Bangarra Dance Theatre. Artistic Director: Stephen Page. Choreographer: Frances Rings. Drama Theatre, Sydney Opera House. July 18 – Aug 18, 2012. Tours to Wollongong, Adelaide, Canberra and Brisbane.

The recent stunning transmutation of Lake Eyre from dry salt through to lush inland sea – and its Arabunna inhabitants – was the inspiration for this first full-length work by Bangarra artist-in-residence, Frances Rings.

These shifting landscapes are explored by Bangarra’s twelve dust-clad indigenous dancers, in a hymn to country told through nine distinct chapters.


By Giuseppe Verdi and Antonio Ghislanzoni. Opera Australia. Director: Graeme Murphy. Opera Theatre, Sydeny Opera House. July 17 - October 13, 2012.

This sumptuous production is even stronger on its second outing in Sydney in less than four years.

It was created when Opera companies across Australia pooled resources to stage a new production of Aida with fresh choreography from Graeme Murphy.
The set was simple and clever. At the back of the stage are projected images, often along the theme of a pyramid. It was ideal for the love triangle at the centre of this story.

The Seafarer

By Conor McPherson. O’Punksky’s Theatre. Director: Maeliosa Stafford. Costume Design: Alison Bradshaw. Lighting Design: Tony Youlden. Sound Design: Nate Edmondson. Cast: Maeliosa Stafford, Patrick Dickson, John O’Hare, Patrick Connolly and William Zappa. Darlinghurst Theatre, Potts Point. 17 July to 11 August 2012.

The Devil to pay

The Pirates of Penzance Junior

By Gilbert and Sullivan. Eltham Little Theatre. Director: John Leahy. Choreographer: Amber Smith. July 12 – 22.

Opening with a bang … a canon … the ship came on stage, part of the side folded down and the pirates spilled onto stage. Very effective!

While I’m very familiar with The Pirates of Penzance, I haven’t previously encountered the junior version. Though the story line was unaltered, most songs had been cut down and some eliminated, trimming the running time to a little over an hour. Songs had been transposed into lower keys and there was little harmony.

However, the production was most entertaining.

The Importance of Being Earnest

By Oscar Wilde. Heidelberg Theatre Company. Directed by Wendy Drowley. July 12 – 28, 2012

Oscar Wilde’s The Importance of Being Earnest is a gift for any theatre company for two reasons: Lady Bracknell and tea cups. Any play with an acerbic matriarch and scenes that allow actors to explore the comic possibilities of teacups, trembling upon their bone china saucers, never goes out of favour.

The McNeil Project

The Chocolate Frog and The Old Familiar Juice by Jim McNeil. Wattle We Do Next Productions, in association with Stable Productions &Auspicious Arts Projects. Director: Malcolm Robertson. Actors: Will Ewing, Luke McKenzie, Cain Thompson and Richard Bligh. fortyfivedownstairs (Vic) 6-29 July, 2012.

The McNeil Project offers the chance to revisit a significant era of Australian Theatre History, in presenting two enlightening short plays that are set in prison cells of the 1970s.  These works are written by Jim McNeil who himself was a convicted prisoner.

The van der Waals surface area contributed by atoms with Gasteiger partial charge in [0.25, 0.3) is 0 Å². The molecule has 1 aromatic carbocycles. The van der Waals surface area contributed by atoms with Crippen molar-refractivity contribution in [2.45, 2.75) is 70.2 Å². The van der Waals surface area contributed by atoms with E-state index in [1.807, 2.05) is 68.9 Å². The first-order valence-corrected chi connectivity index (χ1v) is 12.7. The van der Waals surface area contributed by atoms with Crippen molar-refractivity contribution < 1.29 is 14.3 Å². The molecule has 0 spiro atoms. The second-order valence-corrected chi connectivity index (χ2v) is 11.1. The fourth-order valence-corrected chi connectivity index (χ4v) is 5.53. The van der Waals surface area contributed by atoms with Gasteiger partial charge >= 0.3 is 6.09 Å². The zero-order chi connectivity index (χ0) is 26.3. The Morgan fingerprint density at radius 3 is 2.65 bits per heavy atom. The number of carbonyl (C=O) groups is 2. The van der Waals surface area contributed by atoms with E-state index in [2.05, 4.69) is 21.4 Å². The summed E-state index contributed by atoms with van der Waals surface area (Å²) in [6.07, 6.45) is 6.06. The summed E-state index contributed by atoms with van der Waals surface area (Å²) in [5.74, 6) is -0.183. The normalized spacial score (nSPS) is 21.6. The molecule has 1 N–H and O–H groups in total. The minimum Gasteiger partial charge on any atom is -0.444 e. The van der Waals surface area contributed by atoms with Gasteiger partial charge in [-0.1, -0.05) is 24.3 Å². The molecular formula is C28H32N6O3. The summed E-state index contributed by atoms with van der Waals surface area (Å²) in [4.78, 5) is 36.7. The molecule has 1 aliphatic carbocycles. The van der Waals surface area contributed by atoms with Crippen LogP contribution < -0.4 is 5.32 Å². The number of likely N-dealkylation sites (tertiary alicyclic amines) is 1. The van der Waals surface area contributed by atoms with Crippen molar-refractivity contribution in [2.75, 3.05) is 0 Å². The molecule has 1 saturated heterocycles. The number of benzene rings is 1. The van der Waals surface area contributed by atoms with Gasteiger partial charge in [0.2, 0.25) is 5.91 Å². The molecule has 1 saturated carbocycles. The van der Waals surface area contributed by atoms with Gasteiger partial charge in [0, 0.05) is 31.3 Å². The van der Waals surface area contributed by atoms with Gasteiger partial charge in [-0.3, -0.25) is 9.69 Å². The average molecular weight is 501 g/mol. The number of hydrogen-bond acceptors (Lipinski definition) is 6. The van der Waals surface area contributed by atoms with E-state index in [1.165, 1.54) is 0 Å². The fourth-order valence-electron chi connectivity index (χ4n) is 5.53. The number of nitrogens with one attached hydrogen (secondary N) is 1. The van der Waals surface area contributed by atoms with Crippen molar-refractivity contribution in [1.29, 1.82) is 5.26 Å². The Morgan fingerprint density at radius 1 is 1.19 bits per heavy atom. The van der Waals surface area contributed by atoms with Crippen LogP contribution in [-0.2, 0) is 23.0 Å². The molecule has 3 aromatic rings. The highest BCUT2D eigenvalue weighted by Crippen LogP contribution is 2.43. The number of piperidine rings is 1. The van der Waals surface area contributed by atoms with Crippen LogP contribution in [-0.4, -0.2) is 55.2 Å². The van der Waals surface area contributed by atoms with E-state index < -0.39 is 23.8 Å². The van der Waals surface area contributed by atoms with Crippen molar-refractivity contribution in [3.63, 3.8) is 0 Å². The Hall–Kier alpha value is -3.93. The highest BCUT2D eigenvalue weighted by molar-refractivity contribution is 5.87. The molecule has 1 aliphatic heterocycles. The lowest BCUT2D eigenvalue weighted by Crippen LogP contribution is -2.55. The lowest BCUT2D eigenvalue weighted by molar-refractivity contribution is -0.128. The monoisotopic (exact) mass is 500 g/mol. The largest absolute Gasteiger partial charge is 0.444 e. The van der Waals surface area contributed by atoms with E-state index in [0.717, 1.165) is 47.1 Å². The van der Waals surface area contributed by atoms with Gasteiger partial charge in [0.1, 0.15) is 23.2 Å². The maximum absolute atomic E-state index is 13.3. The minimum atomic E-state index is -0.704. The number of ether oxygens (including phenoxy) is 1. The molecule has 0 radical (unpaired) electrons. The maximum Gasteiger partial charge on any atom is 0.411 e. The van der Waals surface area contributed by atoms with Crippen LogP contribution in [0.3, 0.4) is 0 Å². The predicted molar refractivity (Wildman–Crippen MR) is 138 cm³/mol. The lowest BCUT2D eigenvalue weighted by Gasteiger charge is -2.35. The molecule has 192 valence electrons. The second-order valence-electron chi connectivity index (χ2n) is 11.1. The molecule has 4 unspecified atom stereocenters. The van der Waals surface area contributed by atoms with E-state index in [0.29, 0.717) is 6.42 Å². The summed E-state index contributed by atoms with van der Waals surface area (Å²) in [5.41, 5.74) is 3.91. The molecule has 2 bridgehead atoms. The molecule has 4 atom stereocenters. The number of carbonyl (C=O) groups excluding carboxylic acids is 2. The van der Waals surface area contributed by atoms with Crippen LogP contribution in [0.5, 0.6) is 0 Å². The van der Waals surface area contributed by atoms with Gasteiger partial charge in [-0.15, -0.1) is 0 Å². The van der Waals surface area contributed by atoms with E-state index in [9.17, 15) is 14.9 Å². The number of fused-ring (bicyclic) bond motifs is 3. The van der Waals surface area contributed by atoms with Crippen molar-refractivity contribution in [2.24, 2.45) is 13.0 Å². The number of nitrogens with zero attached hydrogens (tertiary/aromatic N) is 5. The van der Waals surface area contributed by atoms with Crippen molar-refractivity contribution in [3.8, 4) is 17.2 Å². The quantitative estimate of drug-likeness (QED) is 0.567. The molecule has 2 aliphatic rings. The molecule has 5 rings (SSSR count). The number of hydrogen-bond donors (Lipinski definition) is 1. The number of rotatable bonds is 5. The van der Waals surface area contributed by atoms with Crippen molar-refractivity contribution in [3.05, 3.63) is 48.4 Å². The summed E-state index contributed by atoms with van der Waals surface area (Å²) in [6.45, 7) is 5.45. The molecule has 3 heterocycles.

Production values are crisp and clean and the acting sincere and focused.  Both plays are well written, intriguing depictions of destabilized and volatile power relationships.

Jersey Boys

Music: Bob Gaudio. Lyrics: Bob Crewe. Book: Marshall Brickman & Rick Elice. Dodger Theatricals, Rodney Rigby, Dainty Group, Joseph J. Grano, Tamara & Kevin Kinsella, Pelican Group and Michael Watt. Director: Des McAnuff. Choreographer: Sergio Trujillo. Musical Director: Luke Hunter Lyric Theatre, QPAC. Opening Night 15 July 2012

If the audience reaction last night is anything to go by then Brisbane is going to love Jersey Boys. The story of Frankie Valli and The Four Seasons has it all – the mob, prison, insatiable adultery, and great music. And what great music - “Sherry,” “Big Girls Don’t Cry,” “Walk Like a Man”, “My Eyes Adored You,” and “Can’t Take My Eyes Off You,” are almost a rundown of the 60s most memorable hits.

The Producers

By Mel Brooks. The Production Company. Arts Centre Melbourne, State Theatre. 8 July – 15 July, 2012

There is a song in Mel Brooks’ comedy musical titled “Where Did We Go Right?”  I doubt that’s what The Production Company is asking. Directors Andrew Hallsworth and Dean Bryant carefully considered the look and feel of the show, resulting in an engaging and sophisticated interpretation of the Tony Award winning show, resulting in a standing ovation.

Queen Lear

By William Shakespeare. MTC. Director: Rachel McDonald. The MTC Theatre, Sumner. July 7 to 18 August, 2012.

It is a sensational idea to re-cast King Lear from the perspective of a Queen and to put the formidable Robyn Nevin in the lead role. Nevin’s pose on the production poster, complete with mane of hair and those expressive eye shining with rage, wisdom and grief promises a rich and fearless theatrical experience. Indeed, her first appearance on the stage is electrifying, as she steps forth in a bejewelled red gown with coiffured white and black hair.

Frequently Asked Questions

Written by Natalie Medlock, Dan Musgrove, and Michael Hurst. Royale Productions, Director: Natalie Medlock. The Street, Canberra. 11–21 July 2012.

It may not be possible to appreciate how fine an actor is until you see him play various disparate roles interacting with each other.

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